As the United States Postal Service (USPS) is struggling through its own difficulties, other mail services across the world are also having a hard time remaining solvent thanks to the growth of email and text messaging. While some groups in the U.S. have only proposed privatizing the mail service or creating a public-private partnership, such a thing will actually become a reality across the pond.
Royal Mail ready for change
After centuries serving the British people, the United Kingdom's Royal Mail service will go private. According to Reuters, the service dates back to 1516, but a current lack in capital has made it much more difficult for operations to carry on as usual. It's expected the agency will make its debut on the London Stock Exchange at some point this coming fall.
The plan has sparked outrage among postal employees, with union members claiming the sale will result in poor working conditions and worse delivery schedules. The government has contested this, according to The Guardian, claiming that even after the entity has gone private, Royal Mail will still deliver letters and parcels to every address in Britain six days a week with no increase on postal costs. However, postal workers are already pledging strikes and taking action to deter potential investors.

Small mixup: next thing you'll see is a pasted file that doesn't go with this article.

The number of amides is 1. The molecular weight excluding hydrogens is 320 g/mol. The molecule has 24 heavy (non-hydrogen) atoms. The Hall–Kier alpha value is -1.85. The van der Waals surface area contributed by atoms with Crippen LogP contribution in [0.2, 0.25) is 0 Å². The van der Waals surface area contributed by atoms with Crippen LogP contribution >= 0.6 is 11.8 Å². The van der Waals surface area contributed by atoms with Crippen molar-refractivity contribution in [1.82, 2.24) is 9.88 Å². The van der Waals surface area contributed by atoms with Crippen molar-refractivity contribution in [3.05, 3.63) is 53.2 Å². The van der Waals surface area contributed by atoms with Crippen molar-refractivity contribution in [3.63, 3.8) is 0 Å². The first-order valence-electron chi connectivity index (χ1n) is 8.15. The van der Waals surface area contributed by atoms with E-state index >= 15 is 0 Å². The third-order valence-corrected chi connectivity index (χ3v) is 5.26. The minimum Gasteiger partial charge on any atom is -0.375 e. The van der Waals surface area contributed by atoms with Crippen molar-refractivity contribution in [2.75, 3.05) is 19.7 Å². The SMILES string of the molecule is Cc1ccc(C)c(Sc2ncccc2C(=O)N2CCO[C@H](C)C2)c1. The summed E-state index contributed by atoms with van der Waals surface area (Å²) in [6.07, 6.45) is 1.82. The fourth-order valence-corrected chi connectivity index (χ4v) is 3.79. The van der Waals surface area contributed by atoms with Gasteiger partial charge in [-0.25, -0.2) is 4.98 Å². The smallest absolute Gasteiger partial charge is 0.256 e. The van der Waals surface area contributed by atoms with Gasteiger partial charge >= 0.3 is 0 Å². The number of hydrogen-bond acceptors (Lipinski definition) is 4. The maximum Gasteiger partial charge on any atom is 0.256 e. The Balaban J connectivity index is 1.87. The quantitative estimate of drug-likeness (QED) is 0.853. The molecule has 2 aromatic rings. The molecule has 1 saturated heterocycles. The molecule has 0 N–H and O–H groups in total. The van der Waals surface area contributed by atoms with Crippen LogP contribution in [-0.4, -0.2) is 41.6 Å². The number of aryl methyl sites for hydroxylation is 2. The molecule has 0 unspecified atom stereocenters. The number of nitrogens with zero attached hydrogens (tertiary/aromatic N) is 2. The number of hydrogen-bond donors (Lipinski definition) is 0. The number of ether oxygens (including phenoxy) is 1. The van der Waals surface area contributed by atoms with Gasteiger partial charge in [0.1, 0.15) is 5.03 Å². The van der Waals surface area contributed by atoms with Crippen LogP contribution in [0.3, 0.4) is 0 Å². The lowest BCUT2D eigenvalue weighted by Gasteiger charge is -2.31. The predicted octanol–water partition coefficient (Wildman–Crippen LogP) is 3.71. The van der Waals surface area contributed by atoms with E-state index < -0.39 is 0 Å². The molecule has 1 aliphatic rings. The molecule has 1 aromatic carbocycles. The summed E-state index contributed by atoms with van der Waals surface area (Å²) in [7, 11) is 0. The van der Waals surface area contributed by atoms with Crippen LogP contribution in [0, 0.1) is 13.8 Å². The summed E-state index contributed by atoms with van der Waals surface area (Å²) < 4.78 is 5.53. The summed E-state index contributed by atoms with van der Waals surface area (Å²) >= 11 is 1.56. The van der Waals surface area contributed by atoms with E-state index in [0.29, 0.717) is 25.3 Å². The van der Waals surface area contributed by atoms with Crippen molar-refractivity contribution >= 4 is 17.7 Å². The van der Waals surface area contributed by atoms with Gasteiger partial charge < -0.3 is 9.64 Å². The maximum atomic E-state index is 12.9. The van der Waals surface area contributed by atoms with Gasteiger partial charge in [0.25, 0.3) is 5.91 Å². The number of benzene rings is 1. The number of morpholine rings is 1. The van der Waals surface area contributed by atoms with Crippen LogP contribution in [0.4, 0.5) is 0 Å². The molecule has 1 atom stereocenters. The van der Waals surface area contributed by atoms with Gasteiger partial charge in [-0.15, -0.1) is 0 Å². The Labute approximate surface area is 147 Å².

Could a similar plan take hold in the US?
For years activist groups, lawmakers and transportation companies have advocated for a plan that would take America's mail service private or create a public-private partnership. These proposals have largely failed to gain much ground thus far.
If the U.K. enjoys success with its attempt to take Royal Mail private, more American citizens could call for a re-examination of the USPS and its inefficiencies. By relying less on the government and more on private fleets that employ the latest route optimization software, the agency could save money and potentially provide more efficient service. Even though the future of both countries' mail services is still relatively uncertain, especially with the U.K. launching plans to go private, the operations could see significant changes in the coming years. Privatizing mail delivery will call for better cost management, meaning the companies in charge of Royal Mail delivery will be taking the most direct route possible and employing other cost savings techniques. The USPS may take some of these tactics into consideration to ensure it also remains solvent in the years ahead.